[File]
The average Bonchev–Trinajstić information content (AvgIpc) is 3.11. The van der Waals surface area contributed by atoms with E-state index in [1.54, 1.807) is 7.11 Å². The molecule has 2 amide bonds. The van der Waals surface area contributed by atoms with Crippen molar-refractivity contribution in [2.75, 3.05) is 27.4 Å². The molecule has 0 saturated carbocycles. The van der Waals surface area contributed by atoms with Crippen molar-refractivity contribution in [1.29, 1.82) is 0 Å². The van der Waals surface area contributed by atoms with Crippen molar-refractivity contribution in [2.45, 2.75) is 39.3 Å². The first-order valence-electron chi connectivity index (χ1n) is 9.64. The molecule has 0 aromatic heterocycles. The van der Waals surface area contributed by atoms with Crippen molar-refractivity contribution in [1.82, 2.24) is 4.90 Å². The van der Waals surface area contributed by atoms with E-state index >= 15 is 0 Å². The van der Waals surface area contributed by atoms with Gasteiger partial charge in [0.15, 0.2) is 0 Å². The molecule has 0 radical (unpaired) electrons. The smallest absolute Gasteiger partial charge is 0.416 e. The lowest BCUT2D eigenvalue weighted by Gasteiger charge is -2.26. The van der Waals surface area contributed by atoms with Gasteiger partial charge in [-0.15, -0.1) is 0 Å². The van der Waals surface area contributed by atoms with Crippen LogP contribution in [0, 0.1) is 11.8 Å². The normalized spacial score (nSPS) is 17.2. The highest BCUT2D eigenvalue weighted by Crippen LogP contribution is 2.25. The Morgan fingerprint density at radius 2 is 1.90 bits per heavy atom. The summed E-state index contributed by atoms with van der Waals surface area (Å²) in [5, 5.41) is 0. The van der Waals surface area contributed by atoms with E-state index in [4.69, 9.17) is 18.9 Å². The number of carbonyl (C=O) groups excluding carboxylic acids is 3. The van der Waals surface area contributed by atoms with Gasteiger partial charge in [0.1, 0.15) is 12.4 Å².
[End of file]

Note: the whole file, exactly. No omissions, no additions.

The average Bonchev–Trinajstić information content (AvgIpc) is 3.11. The van der Waals surface area contributed by atoms with E-state index in [1.54, 1.807) is 7.11 Å². The molecule has 2 amide bonds. The van der Waals surface area contributed by atoms with Crippen molar-refractivity contribution in [2.75, 3.05) is 27.4 Å². The molecule has 0 saturated carbocycles. The van der Waals surface area contributed by atoms with Crippen molar-refractivity contribution in [1.29, 1.82) is 0 Å². The van der Waals surface area contributed by atoms with Crippen molar-refractivity contribution in [2.45, 2.75) is 39.3 Å². The first-order valence-electron chi connectivity index (χ1n) is 9.64. The molecule has 0 aromatic heterocycles. The van der Waals surface area contributed by atoms with Crippen molar-refractivity contribution in [1.82, 2.24) is 4.90 Å². The van der Waals surface area contributed by atoms with E-state index >= 15 is 0 Å². The van der Waals surface area contributed by atoms with Gasteiger partial charge in [0.15, 0.2) is 0 Å². The molecule has 0 radical (unpaired) electrons. The smallest absolute Gasteiger partial charge is 0.416 e. The lowest BCUT2D eigenvalue weighted by Gasteiger charge is -2.26. The van der Waals surface area contributed by atoms with Gasteiger partial charge in [-0.15, -0.1) is 0 Å². The van der Waals surface area contributed by atoms with Crippen LogP contribution in [0, 0.1) is 11.8 Å². The normalized spacial score (nSPS) is 17.2. The highest BCUT2D eigenvalue weighted by Crippen LogP contribution is 2.25. The Morgan fingerprint density at radius 2 is 1.90 bits per heavy atom. The summed E-state index contributed by atoms with van der Waals surface area (Å²) in [5, 5.41) is 0. The van der Waals surface area contributed by atoms with E-state index in [4.69, 9.17) is 18.9 Å². The number of carbonyl (C=O) groups excluding carboxylic acids is 3. The van der Waals surface area contributed by atoms with Gasteiger partial charge in [0.1, 0.15) is 12.4 Å².